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Texas Church Shooting Followed 'Domestic Situation' With Gunman

07/11/2017 4:28 AM AEDT | Updated 07/11/2017 8:24 AM AEDT

The gunman accused of committing the deadliest mass shooting in modern Texas history sent threatening texts to his mother-in-law before targeting the church where she sometimes worshiped, authorities said on Monday.

Devin Kelley, 26, opened fire on the First Baptist Church in Sutherland Springs on Sunday, killing 26 people and wounded 20 others. His wife’s grandmother was among the victims. He was later found dead of a self-inflicted gunshot wound.

“It’s a senseless crime, but we can tell you that there was a domestic situation going on within this family,” said Freeman Martin, the regional director of the Texas Department of Public Safety. “He had expressed anger toward his mother-in-law.”

As information has emerged about Kelley’s background, he appears to share a common trait with many American mass shooters: a history of domestic violence.

In 2012, Kelley, who served at Holloman Air Force Base in New Mexico, was court-martialed for assault on his spouse and assault on a child. “He assaulted his stepson severely enough that he fractured his skull, and he also assaulted his wife,” Don Christensen, a former chief prosecutor for the Air Force, told the New York Times. “He pled to intentionally doing it.”

That year, his then-wife filed for divorce, according to court records. He was sentenced to 12 months behind bars, and received a bad conduct discharge. In 2014 he was remarried, according to the Times.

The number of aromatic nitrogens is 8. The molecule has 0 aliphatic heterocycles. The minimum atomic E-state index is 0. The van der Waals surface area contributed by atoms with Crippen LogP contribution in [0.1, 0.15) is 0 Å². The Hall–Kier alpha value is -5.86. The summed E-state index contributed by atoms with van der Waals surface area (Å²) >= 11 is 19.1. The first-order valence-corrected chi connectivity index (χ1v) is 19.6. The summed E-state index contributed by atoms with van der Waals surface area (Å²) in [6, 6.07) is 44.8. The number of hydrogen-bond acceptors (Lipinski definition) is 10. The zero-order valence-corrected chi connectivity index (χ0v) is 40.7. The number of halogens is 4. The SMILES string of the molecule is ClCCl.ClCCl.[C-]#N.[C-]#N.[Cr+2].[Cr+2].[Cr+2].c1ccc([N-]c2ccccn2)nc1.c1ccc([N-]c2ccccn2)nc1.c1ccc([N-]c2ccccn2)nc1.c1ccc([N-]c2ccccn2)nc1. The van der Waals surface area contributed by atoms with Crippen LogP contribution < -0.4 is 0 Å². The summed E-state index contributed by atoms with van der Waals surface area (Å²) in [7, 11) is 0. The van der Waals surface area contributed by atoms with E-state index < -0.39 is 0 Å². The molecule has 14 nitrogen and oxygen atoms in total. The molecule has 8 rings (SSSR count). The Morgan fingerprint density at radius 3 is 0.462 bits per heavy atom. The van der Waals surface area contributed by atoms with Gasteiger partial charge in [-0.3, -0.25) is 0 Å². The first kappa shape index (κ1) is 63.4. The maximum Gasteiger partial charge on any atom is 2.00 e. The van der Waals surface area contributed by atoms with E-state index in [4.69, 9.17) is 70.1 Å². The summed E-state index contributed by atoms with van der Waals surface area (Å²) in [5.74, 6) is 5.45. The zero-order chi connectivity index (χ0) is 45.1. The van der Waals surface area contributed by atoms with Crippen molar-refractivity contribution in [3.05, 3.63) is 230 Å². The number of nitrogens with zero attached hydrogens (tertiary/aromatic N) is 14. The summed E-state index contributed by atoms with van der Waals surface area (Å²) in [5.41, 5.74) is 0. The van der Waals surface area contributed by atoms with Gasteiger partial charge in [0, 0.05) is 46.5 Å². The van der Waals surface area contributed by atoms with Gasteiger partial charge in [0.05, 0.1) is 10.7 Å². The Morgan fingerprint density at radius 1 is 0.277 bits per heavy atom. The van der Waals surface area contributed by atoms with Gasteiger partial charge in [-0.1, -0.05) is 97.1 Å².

His conviction should have barred him from legally purchasing firearms, according to military law experts who spoke with HuffPost. Under the Lautenberg amendment, individuals who are convicted of a domestic violence misdemeanor are prohibited from owning or buying guns.

It is unclear how Kelley was able to legally buy a firearm given his domestic violence record.

While the military’s penal system doesn’t use the term “misdemeanor” or “felony,” convictions involving domestic violence typically trigger the gun ban, explained Rachel VanLandingham, a professor at Southwestern Law School in Los Angeles.

“This case is tragic because it sure seems like this is the poster child for whom the Lautenberg amendment was supposed to be written,” she said.

Academy Sports + Outdoors, a sporting and hunting goods store in Texas, confirmed to HuffPost that Kelley purchased two firearms from them ― one in 2016 and one in 2017.

Both sales were approved by the National Instant Criminal Background Check System, which raises questions about why his domestic violence conviction did not trigger a gun prohibition. The FBI did not immediately respond to a request for comment.

In the U.S., most mass shootings involve domestic violence, according to research from Everytown for Gun Safety, which defines a mass shooting as a single incident in which four or more people are fatally shot, not including the perpetrator.

Between 2009 and 2016, in 54 percent of mass shootings the perpetrator shot a current or former intimate partner or family member. Everytown also found that in nearly half of these cases, the perpetrator exhibited warning signs before the killing, such as recent acts of violence, threats or violation of a protective order.

This story has been updated to include information about Kelly’s gun purchase and comments from a former Air Force prosecutor.

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